Writing your Orm for Android with Canasta and Senorit, Part 3


    After a break in the development of my Android application , during which more and more new ideas were forming in my head on how to make it more beautiful and more convenient, at the end of January I again sat down for development. During reflection, the approach to creating the application was slightly transformed, and therefore I got to the object model only three weeks ago. And almost immediately I was faced with the need to finalize UCAOrm . Who cares to learn not only about the innovations that have already been introduced, but also about what is still only in the development process -

    Changes and additions

    The first thing I came across was the need for ContentProvider and Cursor .
    There were n’t any particular problems with the ContentProvider - the abstract OrmContentProvider inherits from ContentProvider and implements two methods so far: query , which accepts OrmWhere and returns OrmCursor , and update , which accepts the updated instance. OrmCursor is inherited from AbstractCursor and, in addition to implementing all the necessary methods, also implements the getEntities method - returning a Listobjects. The most interesting, from the implementation point of view, are the getColumnNames function , which returns an array of column names (the getOrmFields function has already been redone), and the private getObject function , which returns the value of the specified column. These classes have greatly simplified the development of a synchronization account.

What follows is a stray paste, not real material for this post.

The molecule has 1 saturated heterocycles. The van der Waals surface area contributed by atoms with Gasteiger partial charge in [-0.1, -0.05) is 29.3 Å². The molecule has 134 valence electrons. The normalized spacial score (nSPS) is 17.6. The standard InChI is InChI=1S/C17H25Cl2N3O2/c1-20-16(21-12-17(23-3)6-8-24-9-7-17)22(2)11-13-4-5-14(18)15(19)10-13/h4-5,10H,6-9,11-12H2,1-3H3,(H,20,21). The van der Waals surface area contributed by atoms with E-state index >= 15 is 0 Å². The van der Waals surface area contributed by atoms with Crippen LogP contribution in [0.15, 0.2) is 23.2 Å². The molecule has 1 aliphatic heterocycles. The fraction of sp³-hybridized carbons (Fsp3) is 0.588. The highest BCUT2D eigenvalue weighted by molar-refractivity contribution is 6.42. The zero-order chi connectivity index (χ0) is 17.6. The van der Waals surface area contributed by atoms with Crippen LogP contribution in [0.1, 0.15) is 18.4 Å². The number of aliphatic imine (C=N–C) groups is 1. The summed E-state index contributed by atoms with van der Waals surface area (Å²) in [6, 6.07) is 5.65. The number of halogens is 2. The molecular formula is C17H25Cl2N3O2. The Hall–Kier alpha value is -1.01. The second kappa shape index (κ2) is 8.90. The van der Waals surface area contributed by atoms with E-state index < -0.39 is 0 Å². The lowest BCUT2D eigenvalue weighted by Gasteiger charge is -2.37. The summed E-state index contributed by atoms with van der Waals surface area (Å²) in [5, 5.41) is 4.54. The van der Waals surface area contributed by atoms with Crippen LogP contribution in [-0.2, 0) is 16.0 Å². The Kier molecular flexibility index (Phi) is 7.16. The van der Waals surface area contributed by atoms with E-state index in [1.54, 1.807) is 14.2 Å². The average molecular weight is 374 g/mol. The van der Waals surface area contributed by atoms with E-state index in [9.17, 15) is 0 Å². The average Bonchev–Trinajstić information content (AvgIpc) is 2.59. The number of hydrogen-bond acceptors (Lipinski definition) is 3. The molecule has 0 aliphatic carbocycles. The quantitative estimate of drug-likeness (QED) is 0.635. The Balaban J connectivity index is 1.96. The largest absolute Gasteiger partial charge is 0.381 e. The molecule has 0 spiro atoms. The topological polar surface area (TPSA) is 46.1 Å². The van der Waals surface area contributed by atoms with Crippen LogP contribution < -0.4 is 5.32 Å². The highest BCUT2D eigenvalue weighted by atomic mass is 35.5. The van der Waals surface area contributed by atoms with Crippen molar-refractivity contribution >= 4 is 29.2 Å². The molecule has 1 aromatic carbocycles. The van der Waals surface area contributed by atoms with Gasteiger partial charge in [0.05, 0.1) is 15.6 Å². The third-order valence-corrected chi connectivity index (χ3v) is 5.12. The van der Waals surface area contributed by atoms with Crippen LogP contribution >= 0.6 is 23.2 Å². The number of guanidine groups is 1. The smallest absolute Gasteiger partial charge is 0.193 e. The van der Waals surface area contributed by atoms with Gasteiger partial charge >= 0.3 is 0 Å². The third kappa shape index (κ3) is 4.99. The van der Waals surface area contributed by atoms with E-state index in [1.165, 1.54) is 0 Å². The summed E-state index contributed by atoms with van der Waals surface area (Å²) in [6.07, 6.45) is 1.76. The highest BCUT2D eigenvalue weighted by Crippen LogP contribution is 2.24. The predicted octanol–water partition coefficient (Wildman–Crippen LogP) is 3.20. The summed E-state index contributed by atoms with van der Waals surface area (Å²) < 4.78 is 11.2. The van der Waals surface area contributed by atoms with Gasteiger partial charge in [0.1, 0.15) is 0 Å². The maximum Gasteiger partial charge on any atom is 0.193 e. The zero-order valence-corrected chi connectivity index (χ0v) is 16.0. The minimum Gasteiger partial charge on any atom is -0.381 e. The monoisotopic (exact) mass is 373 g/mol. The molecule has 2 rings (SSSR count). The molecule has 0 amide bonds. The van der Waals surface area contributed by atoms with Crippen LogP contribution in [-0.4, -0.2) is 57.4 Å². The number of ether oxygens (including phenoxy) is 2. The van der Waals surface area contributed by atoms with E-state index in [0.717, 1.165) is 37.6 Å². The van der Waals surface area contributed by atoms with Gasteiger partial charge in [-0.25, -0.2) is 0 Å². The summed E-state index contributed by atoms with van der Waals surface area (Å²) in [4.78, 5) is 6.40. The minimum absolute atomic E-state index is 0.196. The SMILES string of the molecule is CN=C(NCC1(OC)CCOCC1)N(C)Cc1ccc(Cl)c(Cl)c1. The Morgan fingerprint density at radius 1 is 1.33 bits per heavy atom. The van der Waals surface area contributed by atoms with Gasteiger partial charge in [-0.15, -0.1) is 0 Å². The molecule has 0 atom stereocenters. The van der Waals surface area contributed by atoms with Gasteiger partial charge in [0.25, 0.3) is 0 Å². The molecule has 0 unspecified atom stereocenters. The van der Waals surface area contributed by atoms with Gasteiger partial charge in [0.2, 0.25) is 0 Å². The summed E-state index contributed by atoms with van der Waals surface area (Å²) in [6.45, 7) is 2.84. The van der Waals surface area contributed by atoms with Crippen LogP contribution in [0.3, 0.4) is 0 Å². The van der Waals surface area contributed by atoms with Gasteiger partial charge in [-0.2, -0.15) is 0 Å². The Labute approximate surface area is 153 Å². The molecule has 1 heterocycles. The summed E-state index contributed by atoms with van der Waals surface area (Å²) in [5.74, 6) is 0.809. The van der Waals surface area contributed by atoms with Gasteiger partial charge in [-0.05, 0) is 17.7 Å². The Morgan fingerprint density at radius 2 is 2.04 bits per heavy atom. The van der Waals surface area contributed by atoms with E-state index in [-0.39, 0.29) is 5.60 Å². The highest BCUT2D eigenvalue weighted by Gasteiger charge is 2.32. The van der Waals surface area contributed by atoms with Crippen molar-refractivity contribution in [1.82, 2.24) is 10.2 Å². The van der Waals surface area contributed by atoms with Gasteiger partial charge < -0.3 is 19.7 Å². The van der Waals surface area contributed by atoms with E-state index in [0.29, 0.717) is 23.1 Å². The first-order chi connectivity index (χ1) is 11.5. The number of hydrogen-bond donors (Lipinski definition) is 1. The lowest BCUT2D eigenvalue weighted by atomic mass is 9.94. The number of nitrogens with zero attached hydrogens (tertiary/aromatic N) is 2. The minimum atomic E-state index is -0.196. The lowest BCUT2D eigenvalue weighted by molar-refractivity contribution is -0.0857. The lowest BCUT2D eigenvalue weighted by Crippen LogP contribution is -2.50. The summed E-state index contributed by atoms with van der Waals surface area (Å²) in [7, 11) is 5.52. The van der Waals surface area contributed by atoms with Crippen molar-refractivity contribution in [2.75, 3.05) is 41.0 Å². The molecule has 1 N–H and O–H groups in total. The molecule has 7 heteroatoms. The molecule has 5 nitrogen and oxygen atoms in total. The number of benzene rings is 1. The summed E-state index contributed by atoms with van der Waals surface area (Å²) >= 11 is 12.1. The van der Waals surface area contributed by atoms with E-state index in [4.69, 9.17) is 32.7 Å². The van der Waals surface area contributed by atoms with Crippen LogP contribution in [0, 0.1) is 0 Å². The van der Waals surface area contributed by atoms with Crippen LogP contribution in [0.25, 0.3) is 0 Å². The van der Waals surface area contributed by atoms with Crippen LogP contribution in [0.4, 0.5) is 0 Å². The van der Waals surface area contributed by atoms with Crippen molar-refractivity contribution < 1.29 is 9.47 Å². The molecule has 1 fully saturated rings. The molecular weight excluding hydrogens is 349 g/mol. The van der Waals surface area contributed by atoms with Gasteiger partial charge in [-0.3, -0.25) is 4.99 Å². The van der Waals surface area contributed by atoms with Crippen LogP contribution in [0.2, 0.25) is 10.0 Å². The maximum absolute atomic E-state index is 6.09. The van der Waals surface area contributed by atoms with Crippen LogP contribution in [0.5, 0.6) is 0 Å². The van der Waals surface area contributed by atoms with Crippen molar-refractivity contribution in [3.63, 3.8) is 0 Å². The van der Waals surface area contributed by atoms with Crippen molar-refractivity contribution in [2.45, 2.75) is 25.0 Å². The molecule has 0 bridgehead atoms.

The second innovation was support for new field types: boolean and int array . If everything is more or less clear with boolean , then I ’ll tell you a bit more about array . First, the idea came up to create an additional table with the name “ class_name field name”And one single column of the type of the component of the array. However, having reasoned, I came to the conclusion that an array with a class inherited from OrmEntity destroys the entire architecture, and the developer will have to serialize manually any other non-primitive type. From here, I decided that orm would only support arrays of primitive types that perfectly serialize to a string and also perfectly deserialize back. Problems, perhaps, can arise with a double , the format of which in the form of a string can contain a comma, which is a separator of the elements of the array, but they are easily solved by hard setting the locale in English .